Hong Kong authorities seize 39 boats believed to have been used for smuggling
Hong Kong authorities have confiscated 39 speedboats hidden at a secluded coastal site on Lantau Island as part of an ongoing citywide crackdown on triad-run cross-border smuggling rackets, launched after the death of a police officer in a maritime operation last month.
A law enforcement source said the Tung Chung Bay site, near Ngau Au village, could have been used as an illegal shipyard by a smuggling syndicate to build, modify, repair and store speedboats used in cross-border runs.
He added that an investigation suggested some boats from the confiscated fleet had been involved in illegal activities before Senior Inspector Lam Yuen-yee was killed during an anti-smuggling operation on September 25.
Lam and her three colleagues were thrown overboard after their vessel was rammed by a high-powered speedboat they were trying to intercept off Sha Chau. Her body was found two days later off Lantau Island.
“Stringent anti-smuggling operations by local authorities have forced smugglers to stop illegal shipments between Hong Kong and mainland China and hide their boats,” the source said. “We believe the speedboats [found in the operation] had been moved ashore to escape detection by law enforcers.”
The shipyard was found on the same day that police and Food and Environmental Hygiene Department officers seized a record 1,700 tonnes of frozen meat worth HK$500 million (US$64.2 million) along with two speedboats at a container yard in Tuen Mun. Frozen meat is a commonly smuggled good, and police said it was possible the haul was destined for the mainland.
The source said: “Some of the vessels seized at the illegal shipyard were about 13 metres in length. That is as big as a 40-foot shipping container. We believe they could have also been used to smuggle frozen meat across the border.”
The shipyard was first discovered by customs officers after they ramped up inspections at various smuggling hotspots on Lantau.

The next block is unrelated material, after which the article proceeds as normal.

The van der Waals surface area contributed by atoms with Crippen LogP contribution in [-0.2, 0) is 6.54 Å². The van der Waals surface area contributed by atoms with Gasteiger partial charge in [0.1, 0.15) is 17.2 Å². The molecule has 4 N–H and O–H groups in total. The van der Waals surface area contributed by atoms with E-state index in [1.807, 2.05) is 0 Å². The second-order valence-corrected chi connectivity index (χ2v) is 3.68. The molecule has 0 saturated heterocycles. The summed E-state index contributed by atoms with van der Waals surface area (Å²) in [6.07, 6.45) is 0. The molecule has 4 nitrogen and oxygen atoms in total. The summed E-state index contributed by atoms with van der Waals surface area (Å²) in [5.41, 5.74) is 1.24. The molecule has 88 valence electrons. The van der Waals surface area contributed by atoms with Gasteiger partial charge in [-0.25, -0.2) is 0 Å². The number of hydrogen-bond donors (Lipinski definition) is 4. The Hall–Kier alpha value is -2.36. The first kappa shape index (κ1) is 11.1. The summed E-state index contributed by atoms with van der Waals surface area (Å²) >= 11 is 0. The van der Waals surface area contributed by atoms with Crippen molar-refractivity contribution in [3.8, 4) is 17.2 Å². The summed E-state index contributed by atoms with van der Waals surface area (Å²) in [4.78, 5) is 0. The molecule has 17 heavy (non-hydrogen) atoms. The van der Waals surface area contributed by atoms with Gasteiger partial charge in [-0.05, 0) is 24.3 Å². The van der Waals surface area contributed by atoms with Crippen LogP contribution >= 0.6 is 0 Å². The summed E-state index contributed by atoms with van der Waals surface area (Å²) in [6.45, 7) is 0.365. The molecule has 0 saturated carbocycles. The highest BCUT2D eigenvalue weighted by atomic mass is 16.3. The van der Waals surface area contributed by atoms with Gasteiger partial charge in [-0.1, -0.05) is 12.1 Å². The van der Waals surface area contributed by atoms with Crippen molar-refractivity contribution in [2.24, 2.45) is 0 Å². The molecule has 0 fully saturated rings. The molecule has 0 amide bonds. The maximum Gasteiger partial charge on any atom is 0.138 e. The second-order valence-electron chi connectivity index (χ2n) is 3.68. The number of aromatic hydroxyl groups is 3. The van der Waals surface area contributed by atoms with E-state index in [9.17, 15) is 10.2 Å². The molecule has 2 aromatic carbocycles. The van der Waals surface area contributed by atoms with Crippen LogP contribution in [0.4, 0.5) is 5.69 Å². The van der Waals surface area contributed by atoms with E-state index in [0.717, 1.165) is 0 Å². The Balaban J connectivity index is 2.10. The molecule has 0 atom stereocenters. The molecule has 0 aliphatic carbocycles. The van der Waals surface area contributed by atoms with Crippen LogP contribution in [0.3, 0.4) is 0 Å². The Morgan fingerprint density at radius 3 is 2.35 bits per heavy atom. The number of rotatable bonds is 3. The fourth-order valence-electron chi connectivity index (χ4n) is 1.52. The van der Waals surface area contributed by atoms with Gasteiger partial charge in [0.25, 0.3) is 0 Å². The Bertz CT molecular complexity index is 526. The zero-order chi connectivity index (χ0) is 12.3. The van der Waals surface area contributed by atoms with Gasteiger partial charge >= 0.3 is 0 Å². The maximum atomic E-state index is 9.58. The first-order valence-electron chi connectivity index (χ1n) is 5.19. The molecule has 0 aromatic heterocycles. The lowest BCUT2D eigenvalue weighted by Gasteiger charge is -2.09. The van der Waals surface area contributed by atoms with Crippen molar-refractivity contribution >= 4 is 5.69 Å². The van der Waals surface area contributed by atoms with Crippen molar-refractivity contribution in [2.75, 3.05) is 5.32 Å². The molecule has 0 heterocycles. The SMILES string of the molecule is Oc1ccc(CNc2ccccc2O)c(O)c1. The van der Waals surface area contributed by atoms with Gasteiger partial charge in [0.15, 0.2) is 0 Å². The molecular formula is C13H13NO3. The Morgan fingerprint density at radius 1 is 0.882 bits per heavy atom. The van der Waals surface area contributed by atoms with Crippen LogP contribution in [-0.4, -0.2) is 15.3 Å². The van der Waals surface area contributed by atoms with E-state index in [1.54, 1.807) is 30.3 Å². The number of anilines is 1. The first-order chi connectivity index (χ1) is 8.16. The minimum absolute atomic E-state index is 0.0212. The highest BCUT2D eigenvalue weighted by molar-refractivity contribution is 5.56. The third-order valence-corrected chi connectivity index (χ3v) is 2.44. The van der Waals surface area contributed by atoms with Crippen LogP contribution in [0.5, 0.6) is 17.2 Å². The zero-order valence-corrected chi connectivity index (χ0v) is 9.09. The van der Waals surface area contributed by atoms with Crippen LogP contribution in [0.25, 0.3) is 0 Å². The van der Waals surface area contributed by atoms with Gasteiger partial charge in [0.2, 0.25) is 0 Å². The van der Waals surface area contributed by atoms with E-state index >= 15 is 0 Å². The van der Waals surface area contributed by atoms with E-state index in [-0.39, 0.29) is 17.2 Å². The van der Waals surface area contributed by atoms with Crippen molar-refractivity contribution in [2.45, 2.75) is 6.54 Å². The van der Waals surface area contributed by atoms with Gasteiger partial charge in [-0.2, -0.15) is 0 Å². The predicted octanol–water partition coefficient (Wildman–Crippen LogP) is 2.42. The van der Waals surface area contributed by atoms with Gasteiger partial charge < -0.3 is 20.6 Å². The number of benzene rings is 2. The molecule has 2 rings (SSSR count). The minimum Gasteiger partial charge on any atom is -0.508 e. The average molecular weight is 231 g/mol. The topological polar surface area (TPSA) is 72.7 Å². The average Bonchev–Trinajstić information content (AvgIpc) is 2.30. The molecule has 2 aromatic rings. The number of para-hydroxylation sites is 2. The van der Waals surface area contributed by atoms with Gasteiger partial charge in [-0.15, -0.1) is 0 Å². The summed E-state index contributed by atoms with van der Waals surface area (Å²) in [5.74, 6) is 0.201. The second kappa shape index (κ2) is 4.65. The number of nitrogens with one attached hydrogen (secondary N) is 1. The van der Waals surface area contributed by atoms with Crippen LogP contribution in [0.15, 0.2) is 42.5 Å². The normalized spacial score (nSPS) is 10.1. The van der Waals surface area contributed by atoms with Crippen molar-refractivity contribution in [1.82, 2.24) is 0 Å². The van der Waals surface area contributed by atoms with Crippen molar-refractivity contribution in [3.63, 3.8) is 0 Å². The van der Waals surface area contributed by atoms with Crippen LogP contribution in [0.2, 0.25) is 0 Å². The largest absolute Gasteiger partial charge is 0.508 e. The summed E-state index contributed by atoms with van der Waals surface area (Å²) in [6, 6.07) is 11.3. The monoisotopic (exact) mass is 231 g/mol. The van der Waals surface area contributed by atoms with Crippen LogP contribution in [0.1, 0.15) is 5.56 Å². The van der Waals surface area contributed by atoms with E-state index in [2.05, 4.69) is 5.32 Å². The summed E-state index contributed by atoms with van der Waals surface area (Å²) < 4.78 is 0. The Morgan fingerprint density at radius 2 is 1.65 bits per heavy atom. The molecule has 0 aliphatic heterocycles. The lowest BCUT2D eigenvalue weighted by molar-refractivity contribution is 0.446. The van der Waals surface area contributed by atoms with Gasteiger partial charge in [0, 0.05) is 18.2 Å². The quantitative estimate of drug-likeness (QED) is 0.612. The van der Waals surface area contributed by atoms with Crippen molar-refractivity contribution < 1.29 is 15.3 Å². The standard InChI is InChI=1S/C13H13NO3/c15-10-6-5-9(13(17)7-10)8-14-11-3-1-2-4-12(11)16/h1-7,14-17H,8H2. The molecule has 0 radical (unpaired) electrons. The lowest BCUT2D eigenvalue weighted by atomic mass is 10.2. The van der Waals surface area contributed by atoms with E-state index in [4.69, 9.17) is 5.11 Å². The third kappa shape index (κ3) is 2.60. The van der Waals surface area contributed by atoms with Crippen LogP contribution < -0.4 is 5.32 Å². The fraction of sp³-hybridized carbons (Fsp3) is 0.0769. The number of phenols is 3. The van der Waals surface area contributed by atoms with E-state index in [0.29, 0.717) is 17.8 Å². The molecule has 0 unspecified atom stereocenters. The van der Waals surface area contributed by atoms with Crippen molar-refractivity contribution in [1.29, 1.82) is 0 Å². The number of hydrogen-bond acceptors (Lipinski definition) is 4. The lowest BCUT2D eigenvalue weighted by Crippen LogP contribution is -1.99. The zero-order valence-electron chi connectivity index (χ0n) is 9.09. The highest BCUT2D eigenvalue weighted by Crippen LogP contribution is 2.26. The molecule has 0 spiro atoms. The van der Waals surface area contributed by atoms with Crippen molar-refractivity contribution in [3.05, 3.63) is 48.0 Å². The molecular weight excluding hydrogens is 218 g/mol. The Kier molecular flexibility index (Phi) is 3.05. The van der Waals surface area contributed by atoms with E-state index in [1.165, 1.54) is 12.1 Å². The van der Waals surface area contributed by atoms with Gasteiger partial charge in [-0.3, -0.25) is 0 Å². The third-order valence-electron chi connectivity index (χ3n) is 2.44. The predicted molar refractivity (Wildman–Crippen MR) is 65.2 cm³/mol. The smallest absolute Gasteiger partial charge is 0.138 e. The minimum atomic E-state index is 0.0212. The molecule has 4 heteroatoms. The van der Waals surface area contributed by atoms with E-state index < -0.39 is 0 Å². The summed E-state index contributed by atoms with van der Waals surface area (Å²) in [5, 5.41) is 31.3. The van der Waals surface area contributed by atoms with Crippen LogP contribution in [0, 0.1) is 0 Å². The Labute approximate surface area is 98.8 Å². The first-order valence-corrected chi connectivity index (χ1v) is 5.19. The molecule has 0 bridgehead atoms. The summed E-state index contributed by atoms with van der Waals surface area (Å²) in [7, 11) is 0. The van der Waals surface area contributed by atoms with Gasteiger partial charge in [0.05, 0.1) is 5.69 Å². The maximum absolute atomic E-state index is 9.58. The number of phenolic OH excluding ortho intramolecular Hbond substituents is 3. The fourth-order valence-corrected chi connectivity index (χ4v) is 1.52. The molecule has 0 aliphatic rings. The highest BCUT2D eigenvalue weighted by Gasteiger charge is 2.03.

On Monday, they moved in with marine police and personnel from the Lands Department and found the 39 speedboats, along with another eight new outboard engines still in their boxes. No arrests were made in the operation.
Yuen Sze-chun, of the Lands Department, said the speedboats and engines had been confiscated under the Land (Miscellaneous Provisions) Ordinance, as the site in question belonged to the government and was being unlawfully occupied.
He declined to say when the area was last checked by his colleagues.
Noting the boats and engines were worth some HK$12 million, Superintendent Rita Li Yim-ping of customs’ syndicate crimes investigation bureau said half of the vessels were already fitted with two or more outboard motors.
Most of the boats had not been registered with the Marine Department, she said, but authorities would track down the owners of the ones that had.
“We will investigate why these speedboats were fitted with powerful outboard engines and look into whether they were linked with smuggling activities,” Li said.
Chief Inspector Jerry Lau Ka-yip of marine police’s west division said he did not rule out the possibility that triads were behind the fleet. He said police would spare no efforts in the fight against triads, adding that the investigation was continuing.
The crackdown on triads and smuggling activities prompted by Lam’s death came after police chief Raymond Siu Chak-yee pledged to spare no effort in pursuing the “cold-blooded” culprits responsible, as well as those engaged in the wider scourge of cross-border crimes.
In the first nine months of this year, police and customs officers confiscated HK$730 million worth of luxury goods, frozen meat and other contraband in 61 cross-border maritime smuggling cases. They seized just HK$490 million worth of smuggled goods in 62 cases in the whole of last year.